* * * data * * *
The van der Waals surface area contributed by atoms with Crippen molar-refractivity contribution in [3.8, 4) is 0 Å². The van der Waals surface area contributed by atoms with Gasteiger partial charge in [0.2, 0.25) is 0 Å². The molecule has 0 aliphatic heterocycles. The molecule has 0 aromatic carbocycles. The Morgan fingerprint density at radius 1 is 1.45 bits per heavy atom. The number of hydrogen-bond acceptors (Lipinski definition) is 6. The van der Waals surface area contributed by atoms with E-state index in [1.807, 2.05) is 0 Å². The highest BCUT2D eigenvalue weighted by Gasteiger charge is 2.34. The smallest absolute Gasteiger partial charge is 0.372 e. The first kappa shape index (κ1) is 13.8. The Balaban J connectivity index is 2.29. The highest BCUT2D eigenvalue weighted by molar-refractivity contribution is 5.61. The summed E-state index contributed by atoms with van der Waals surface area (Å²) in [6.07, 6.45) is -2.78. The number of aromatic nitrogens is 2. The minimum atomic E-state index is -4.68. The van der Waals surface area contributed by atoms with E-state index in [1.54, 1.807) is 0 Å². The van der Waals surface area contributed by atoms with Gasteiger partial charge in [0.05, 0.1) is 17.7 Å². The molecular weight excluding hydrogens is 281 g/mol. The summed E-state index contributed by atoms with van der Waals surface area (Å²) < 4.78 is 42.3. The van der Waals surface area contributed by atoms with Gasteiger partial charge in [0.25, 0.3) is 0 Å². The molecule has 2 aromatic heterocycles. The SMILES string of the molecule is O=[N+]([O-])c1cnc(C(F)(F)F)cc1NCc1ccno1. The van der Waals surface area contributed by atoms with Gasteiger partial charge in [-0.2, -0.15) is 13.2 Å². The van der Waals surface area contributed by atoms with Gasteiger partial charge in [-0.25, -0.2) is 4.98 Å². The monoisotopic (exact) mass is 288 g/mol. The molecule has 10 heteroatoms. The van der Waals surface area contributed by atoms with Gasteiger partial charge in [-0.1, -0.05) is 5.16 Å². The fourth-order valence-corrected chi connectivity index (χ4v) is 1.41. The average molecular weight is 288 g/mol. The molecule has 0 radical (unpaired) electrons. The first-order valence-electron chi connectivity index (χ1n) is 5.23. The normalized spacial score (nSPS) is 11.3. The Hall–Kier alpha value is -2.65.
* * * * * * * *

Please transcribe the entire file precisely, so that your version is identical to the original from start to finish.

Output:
The van der Waals surface area contributed by atoms with Crippen molar-refractivity contribution in [3.8, 4) is 0 Å². The van der Waals surface area contributed by atoms with Gasteiger partial charge in [0.2, 0.25) is 0 Å². The molecule has 0 aliphatic heterocycles. The molecule has 0 aromatic carbocycles. The Morgan fingerprint density at radius 1 is 1.45 bits per heavy atom. The number of hydrogen-bond acceptors (Lipinski definition) is 6. The van der Waals surface area contributed by atoms with E-state index in [1.807, 2.05) is 0 Å². The highest BCUT2D eigenvalue weighted by Gasteiger charge is 2.34. The smallest absolute Gasteiger partial charge is 0.372 e. The first kappa shape index (κ1) is 13.8. The Balaban J connectivity index is 2.29. The highest BCUT2D eigenvalue weighted by molar-refractivity contribution is 5.61. The summed E-state index contributed by atoms with van der Waals surface area (Å²) in [6.07, 6.45) is -2.78. The number of aromatic nitrogens is 2. The minimum atomic E-state index is -4.68. The van der Waals surface area contributed by atoms with E-state index in [1.54, 1.807) is 0 Å². The van der Waals surface area contributed by atoms with Gasteiger partial charge in [0.05, 0.1) is 17.7 Å². The molecular weight excluding hydrogens is 281 g/mol. The summed E-state index contributed by atoms with van der Waals surface area (Å²) < 4.78 is 42.3. The van der Waals surface area contributed by atoms with Gasteiger partial charge in [0.25, 0.3) is 0 Å². The molecule has 2 aromatic heterocycles. The SMILES string of the molecule is O=[N+]([O-])c1cnc(C(F)(F)F)cc1NCc1ccno1. The van der Waals surface area contributed by atoms with Gasteiger partial charge in [-0.2, -0.15) is 13.2 Å². The van der Waals surface area contributed by atoms with Gasteiger partial charge in [-0.25, -0.2) is 4.98 Å². The monoisotopic (exact) mass is 288 g/mol. The molecule has 10 heteroatoms. The van der Waals surface area contributed by atoms with Gasteiger partial charge in [-0.1, -0.05) is 5.16 Å². The fourth-order valence-corrected chi connectivity index (χ4v) is 1.41. The average molecular weight is 288 g/mol. The molecule has 0 radical (unpaired) electrons. The first-order valence-electron chi connectivity index (χ1n) is 5.23. The normalized spacial score (nSPS) is 11.3. The Hall–Kier alpha value is -2.65.